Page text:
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Working from the T@b is a long term goal that I am pecking away at slowly, but surely. One of the biggest challenges I face is connectivity for both Internet and cellular. I need to be online, all day, every day that I am working. There are 2 scenarios that I need to prep for in order to go FT: connected via WiFi, whether it be a campground or a library, and connecting via the mobile hotspot on my phone.
My set up is partially complete. The Wifi Ranger is the mostly highly recommended set up by most Rvers. It is also a little more expensive. The second part is a Ubiquiti Nanostation M2 that I planned to mount to a flagpole. Truthfully, I was not planning to invest on Wifi CPE this year, but found a great deal on an open box item from Amazon, that did not appear to have been used at all, so I snagged it.
The Nanostation M2 was reported to have been difficult to set up. It really was not, difficult, at all, but if you do not the difference between a static and dynamic IP, it might be above your paygrade. But, it really is not complicated and if you are a little bit savvy, you can figure it out. I followed this Youtube tutorial and it went off almost without a hitch. I think he said the IP address incorrectly at one point, but I was able to figure it out fairly easily.
So, here is what my set-up entails:
- Ubiquiti Nanaostation M2 – this is a Wifi radio that repeats and strengthens an existing Wifi signal, like Wifi at an RV Park. This requires a/c power. This means that you will either shore power or another means such as an inverter connected to your battery orn12v outlet to power the device. I use a Goal Zero Yeti 150. Theoretically, you could power over d/c power. The radio is powered via PoE (Power over Ethernet.)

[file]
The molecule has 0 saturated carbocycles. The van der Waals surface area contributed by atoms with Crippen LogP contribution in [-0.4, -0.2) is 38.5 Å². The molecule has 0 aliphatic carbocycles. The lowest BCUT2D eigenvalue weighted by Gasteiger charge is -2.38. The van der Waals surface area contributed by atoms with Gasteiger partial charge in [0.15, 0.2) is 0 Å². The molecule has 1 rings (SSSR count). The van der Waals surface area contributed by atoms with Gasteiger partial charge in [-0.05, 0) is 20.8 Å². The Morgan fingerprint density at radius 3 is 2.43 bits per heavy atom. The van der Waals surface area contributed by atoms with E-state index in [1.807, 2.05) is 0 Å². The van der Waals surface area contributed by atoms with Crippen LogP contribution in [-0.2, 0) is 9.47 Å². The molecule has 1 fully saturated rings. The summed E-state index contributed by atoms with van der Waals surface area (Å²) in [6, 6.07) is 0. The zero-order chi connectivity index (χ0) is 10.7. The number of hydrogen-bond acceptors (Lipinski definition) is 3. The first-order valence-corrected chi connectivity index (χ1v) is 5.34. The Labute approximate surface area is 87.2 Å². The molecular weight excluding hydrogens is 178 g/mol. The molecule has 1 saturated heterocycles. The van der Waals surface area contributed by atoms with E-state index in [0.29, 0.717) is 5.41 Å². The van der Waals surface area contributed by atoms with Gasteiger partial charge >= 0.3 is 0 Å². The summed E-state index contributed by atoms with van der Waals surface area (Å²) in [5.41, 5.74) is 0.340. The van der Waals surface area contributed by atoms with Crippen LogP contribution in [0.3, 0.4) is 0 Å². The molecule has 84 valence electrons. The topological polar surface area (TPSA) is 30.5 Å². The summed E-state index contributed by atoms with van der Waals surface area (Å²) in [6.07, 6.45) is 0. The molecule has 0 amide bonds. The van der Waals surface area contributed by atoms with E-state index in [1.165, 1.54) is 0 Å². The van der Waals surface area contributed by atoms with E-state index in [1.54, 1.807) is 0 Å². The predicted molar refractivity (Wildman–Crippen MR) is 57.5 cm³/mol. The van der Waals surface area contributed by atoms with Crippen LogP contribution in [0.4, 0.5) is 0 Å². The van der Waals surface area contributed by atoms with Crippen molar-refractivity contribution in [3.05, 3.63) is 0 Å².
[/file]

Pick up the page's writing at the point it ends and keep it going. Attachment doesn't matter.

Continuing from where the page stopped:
- Amazon Basics 25′ Ethernet cable
- Ubiquiti Air Gateway – essentially, a wireless router for your Nanostation. This allows you to connect to the Internet without a LAN (ethernet) cable. The Air Gateway plugs directly into the Nanostation PoE Adapter.
- External mounting is optional, but I opted to utilize the Ubiquiti universal mounting bracket on a Flagpole to Go pole. I mount this in a clamp-on fishing rod holder. The fishing rod holder has holes in the bottom, so rain water drains easily.
I am giving this a test run at home and so far, so good. I notice some speed degradation, but I think that is fairly predictable, given my home WiFi has to go through several walls, including external brick. Line of sight is a key factor, regardless of which Wifi radio option you pick. In addition to mere connectivity, you create your own SSID, giving you more security.
So far, I am happy with this solution, but need to do a more in-depth testing to determine if it was worth the investment. Depending on the results of the test, I might not need the WiFiRanger.
If you have traveled the Southwest, you know how spotty cell service is, away from cities. I need cell service for conference calls as well as for a back-up data hotspot. I picked up a Weboost 4G-S. The research I did on cellular boosters led me to make a decision now rather than later because it appears as though although new technology will be available soon, none of it offers a significant improvement and the prices for the current batch of devices seems to provide a better overall value. Weboost, formerly Wilson Electronics, has long been the favorite in the RV world in terms of RV boosters. I picked up a window mount for the antenna.
My local tests are not really great indicators of the performance of the Weboost, as cell service is fairly good in most areas of the east. Check back for an update later this fall.
I have some time to work out the bugs and am looking forward to a more rigorous test this fall.